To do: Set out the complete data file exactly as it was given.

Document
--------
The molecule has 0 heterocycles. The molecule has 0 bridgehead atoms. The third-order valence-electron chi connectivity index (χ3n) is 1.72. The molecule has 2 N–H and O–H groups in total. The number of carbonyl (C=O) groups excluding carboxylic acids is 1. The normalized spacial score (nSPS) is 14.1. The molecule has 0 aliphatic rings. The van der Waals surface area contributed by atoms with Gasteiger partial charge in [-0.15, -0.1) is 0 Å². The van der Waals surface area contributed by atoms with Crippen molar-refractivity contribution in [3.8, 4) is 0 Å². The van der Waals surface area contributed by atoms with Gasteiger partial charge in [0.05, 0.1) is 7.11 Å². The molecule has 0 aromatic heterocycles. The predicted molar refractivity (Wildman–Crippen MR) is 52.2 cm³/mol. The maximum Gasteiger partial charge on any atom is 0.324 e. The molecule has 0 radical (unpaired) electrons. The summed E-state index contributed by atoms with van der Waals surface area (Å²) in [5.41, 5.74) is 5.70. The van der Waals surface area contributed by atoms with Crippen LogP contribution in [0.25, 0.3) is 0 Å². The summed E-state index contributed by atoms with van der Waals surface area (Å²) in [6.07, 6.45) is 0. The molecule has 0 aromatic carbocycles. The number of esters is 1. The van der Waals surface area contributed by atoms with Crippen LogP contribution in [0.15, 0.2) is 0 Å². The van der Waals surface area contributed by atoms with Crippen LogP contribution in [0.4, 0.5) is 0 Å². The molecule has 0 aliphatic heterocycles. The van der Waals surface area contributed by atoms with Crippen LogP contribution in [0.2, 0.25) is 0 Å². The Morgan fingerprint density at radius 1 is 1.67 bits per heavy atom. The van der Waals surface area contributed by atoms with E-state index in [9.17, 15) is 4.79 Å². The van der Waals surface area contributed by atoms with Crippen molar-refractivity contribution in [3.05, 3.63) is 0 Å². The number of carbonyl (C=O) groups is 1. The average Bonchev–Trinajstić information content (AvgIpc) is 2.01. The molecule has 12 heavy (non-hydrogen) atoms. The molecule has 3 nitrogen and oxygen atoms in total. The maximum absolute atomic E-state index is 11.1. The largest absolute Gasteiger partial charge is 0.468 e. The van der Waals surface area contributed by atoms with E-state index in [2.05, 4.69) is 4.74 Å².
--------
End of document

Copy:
The molecule has 0 heterocycles. The molecule has 0 bridgehead atoms. The third-order valence-electron chi connectivity index (χ3n) is 1.72. The molecule has 2 N–H and O–H groups in total. The number of carbonyl (C=O) groups excluding carboxylic acids is 1. The normalized spacial score (nSPS) is 14.1. The molecule has 0 aliphatic rings. The van der Waals surface area contributed by atoms with Gasteiger partial charge in [-0.15, -0.1) is 0 Å². The van der Waals surface area contributed by atoms with Crippen molar-refractivity contribution in [3.8, 4) is 0 Å². The van der Waals surface area contributed by atoms with Gasteiger partial charge in [0.05, 0.1) is 7.11 Å². The molecule has 0 aromatic heterocycles. The predicted molar refractivity (Wildman–Crippen MR) is 52.2 cm³/mol. The maximum Gasteiger partial charge on any atom is 0.324 e. The molecule has 0 radical (unpaired) electrons. The summed E-state index contributed by atoms with van der Waals surface area (Å²) in [5.41, 5.74) is 5.70. The van der Waals surface area contributed by atoms with Crippen LogP contribution in [0.25, 0.3) is 0 Å². The summed E-state index contributed by atoms with van der Waals surface area (Å²) in [6.07, 6.45) is 0. The molecule has 0 aromatic carbocycles. The number of esters is 1. The van der Waals surface area contributed by atoms with Crippen LogP contribution in [0.15, 0.2) is 0 Å². The van der Waals surface area contributed by atoms with Crippen LogP contribution in [0.4, 0.5) is 0 Å². The molecule has 0 aliphatic heterocycles. The van der Waals surface area contributed by atoms with Crippen LogP contribution in [0.2, 0.25) is 0 Å². The Morgan fingerprint density at radius 1 is 1.67 bits per heavy atom. The van der Waals surface area contributed by atoms with E-state index in [9.17, 15) is 4.79 Å². The van der Waals surface area contributed by atoms with Crippen molar-refractivity contribution in [3.05, 3.63) is 0 Å². The number of carbonyl (C=O) groups is 1. The average Bonchev–Trinajstić information content (AvgIpc) is 2.01. The molecule has 12 heavy (non-hydrogen) atoms. The molecule has 3 nitrogen and oxygen atoms in total. The maximum absolute atomic E-state index is 11.1. The largest absolute Gasteiger partial charge is 0.468 e. The van der Waals surface area contributed by atoms with E-state index in [2.05, 4.69) is 4.74 Å².